With coronavirus headlines proliferating the news cycle, seniors and their family members have probably heard about the importance of good hand washing. But this seemingly easy task can be difficult to remember to do correctly, especially when you aren't used to incorporating it frequently during your day. And many people — of all ages — don't wash their hands long enough or correctly.
And hand washing is important even when a virus isn't spreading. Flus, colds and other bugs can be dangerous for seniors too, and they aren't something you want to share at any time.
Whether you're a resident of an assisted living community trying to keep yourself and your neighbors safe or someone visiting a loved one in their assisted living apartment, here are some creative tips for encouraging better hand hygiene in your day.
If you haven't heard the 20-second rule, you haven't watched television or been around health care workers in the past decade. The Centers for Disease Control says to sing Happy Birthday twice while washing your hands if you want a timer to keep you on track, but that can get old when you're washing your hands numerous times each day.
Here are a few creative tips for clocking your hand washing session without relying on a stopwatch.
- Pray as you wash your hands, and make it a point to think of four to five people you want to pray for. Then, take a few seconds to go to God with something specific about that person, such as "Lord, I'm praying for Jim now. I pray that you are with him and that he feels your presence as he wrestles with this decision about moving." It takes at least four to five seconds to come up with and pray each of those prayers, so if you include up to five people, you're definitely washing and praying for more than 20 seconds.
- Ask Alexa (or another smart speaker) to play some music for you as you wash. Hit songs typically range from 3 to 5 minutes long and tend to follow a formula that arrives at the chorus in less than a minute, and often in around 30 seconds. If you wash your hands from the start of a favorite song to the chorus, you're probably getting the job done.
- Use the time to get some exercise or stretching in — if you can do so safely. Marching in place, modified leg lifts, squats and hip exercises might be options that can be performed at the sink. If an exercise takes about 2 seconds to perform, do 10 of them before you stop washing and dry your hands.
Remembering to wash your hands can be difficult if you aren't already in the habit of doing so. If you're having trouble remembering to wash your hands at important times during the day, set alarms associated with meal times and wash your hands when they go off. Eventually, you will likely habitually wash your hands and can stop using the alarms.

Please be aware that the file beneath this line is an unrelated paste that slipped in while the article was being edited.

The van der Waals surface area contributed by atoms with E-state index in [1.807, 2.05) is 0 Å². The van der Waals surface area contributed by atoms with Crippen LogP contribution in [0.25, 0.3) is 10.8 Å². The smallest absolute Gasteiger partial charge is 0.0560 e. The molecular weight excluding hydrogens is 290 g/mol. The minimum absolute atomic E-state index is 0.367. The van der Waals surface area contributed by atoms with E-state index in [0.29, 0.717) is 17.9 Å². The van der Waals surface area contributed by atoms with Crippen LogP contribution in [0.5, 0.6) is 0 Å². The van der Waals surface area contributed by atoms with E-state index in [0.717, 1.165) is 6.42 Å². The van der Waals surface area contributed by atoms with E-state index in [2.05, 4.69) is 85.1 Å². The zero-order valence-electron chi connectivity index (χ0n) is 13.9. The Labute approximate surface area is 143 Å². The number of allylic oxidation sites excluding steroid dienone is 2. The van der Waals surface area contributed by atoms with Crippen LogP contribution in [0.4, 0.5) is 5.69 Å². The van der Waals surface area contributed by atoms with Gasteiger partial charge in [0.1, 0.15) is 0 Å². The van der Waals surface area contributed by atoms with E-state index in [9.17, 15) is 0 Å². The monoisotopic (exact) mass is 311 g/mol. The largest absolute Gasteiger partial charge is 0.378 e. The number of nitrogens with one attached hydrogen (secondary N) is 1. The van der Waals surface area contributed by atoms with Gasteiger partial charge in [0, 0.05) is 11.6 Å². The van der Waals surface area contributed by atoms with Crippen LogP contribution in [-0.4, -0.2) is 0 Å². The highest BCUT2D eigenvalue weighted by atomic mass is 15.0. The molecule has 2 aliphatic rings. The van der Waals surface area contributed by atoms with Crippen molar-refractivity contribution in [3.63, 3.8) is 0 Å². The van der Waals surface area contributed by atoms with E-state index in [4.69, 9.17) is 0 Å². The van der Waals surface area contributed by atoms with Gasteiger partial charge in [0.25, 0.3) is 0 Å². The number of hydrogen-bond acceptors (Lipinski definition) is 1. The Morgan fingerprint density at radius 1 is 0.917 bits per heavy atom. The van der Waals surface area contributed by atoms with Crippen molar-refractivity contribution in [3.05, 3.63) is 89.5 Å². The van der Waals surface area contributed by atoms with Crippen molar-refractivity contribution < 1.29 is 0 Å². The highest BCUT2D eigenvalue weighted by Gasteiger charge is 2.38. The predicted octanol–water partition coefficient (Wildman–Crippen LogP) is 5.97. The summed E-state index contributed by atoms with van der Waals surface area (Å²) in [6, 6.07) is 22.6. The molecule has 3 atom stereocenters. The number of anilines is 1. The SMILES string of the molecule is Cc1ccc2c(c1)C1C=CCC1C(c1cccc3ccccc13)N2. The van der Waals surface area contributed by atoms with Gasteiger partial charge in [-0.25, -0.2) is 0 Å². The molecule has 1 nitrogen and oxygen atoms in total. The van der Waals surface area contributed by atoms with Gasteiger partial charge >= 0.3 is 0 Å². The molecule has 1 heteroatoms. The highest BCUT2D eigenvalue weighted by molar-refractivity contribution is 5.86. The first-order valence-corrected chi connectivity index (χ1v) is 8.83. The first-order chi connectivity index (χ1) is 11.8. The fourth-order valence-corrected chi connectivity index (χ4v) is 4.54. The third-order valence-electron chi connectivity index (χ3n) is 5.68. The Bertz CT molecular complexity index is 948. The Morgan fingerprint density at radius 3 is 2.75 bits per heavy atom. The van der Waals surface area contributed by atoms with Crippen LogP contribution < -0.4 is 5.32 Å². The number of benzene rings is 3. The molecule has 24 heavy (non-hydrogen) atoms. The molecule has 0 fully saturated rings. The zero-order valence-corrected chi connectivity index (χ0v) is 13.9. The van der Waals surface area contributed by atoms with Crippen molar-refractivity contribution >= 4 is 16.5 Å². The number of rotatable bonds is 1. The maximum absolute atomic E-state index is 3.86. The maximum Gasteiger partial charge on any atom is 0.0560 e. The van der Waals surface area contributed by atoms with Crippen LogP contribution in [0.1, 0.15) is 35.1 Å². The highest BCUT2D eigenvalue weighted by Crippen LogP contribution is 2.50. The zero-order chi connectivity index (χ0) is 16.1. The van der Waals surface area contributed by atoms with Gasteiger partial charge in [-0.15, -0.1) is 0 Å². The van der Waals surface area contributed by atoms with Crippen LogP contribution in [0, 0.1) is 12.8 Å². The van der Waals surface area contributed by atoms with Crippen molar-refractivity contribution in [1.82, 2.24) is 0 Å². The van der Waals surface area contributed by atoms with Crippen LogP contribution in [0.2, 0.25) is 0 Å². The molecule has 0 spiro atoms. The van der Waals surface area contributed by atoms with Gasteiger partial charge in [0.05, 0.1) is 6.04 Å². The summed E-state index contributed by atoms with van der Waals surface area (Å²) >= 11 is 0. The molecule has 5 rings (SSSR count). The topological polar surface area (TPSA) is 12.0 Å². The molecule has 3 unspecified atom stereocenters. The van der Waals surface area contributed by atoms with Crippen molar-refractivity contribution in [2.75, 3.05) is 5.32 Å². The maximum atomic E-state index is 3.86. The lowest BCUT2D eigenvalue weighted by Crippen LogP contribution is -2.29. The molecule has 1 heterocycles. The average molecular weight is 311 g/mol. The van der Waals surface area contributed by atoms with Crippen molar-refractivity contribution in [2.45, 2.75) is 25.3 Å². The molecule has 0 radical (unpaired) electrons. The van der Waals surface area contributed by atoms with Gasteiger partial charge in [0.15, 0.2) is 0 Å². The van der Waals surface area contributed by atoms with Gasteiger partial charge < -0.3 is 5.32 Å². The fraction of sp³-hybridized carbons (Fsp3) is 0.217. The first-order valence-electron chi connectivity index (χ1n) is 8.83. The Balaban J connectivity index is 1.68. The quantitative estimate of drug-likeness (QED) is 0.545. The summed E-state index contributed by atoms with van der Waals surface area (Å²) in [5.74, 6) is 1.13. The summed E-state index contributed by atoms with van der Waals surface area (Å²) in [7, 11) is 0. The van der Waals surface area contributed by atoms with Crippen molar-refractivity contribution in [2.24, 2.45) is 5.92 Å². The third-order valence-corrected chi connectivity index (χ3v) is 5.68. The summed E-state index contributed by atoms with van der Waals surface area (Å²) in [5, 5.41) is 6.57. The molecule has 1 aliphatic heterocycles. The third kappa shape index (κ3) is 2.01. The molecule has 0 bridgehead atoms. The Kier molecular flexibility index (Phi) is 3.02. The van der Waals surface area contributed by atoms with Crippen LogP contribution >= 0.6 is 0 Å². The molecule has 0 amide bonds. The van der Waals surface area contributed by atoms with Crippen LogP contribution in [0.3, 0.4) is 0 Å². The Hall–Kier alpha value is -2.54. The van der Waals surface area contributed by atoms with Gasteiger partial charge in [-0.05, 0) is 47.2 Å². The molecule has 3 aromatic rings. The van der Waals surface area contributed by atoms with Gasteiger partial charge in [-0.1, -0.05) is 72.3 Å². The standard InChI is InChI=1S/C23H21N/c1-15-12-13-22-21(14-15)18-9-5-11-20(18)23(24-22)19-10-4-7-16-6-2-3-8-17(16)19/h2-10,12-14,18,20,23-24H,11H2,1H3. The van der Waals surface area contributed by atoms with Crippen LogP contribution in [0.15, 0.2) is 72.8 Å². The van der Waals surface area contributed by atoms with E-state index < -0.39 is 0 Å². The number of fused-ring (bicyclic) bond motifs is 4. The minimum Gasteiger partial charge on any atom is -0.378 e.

You can get hand sanitizer with a hook or key-chain type attachment. Attach the small bottles to specific items that might help you remember to use the sanitizer when necessary. For example, you could attach it to your car keys so you remember to use it when you're getting back into the car after being in a public space. Other options can include your pocketbook strap, your belt loop or your phone case.
One thing that you want to avoid doing is carrying germs unnecessarily into your assisted living apartment. When you enter, before you do anything else, wash your hands. Require that guests do the same to help cut down on the germs that get left on your kitchen items, living furniture and bathroom area.
If you're not in the habit of washing your hands when you return to your apartment, consider putting a sign up to remind yourself. Or, place a piece of paper reminding you to wash your hands on your favorite chair. If you forget hand hygiene, you'll remember when you go to sit down for a rest.
You don't have to constantly wash your hands. In fact, over attending to hand hygiene can cause other issues, including annoying dry skin. The CDC recommends some specific times when everyone should wash their hands. Here's when you should pay special attention to hand washing:
- Food prep: wash your hands before you work with food, while you're in the process of working with food and when you're done
- Before you eat any meal or snack
- After using the toilet
- After you blow your nose or cough/sneeze into your hands or a tissue in your hands
- After touching garbage or other potentially contaminated items
- Before and after caring for any type of wound
- After you touch an animal or handle food or treats for animals
And, in the current environment, it's probably a good idea to wash your hands if you've touched public surfaces of any type that you're not sure about.
Posted on Sun, April 19, 2020
by Shawn Deane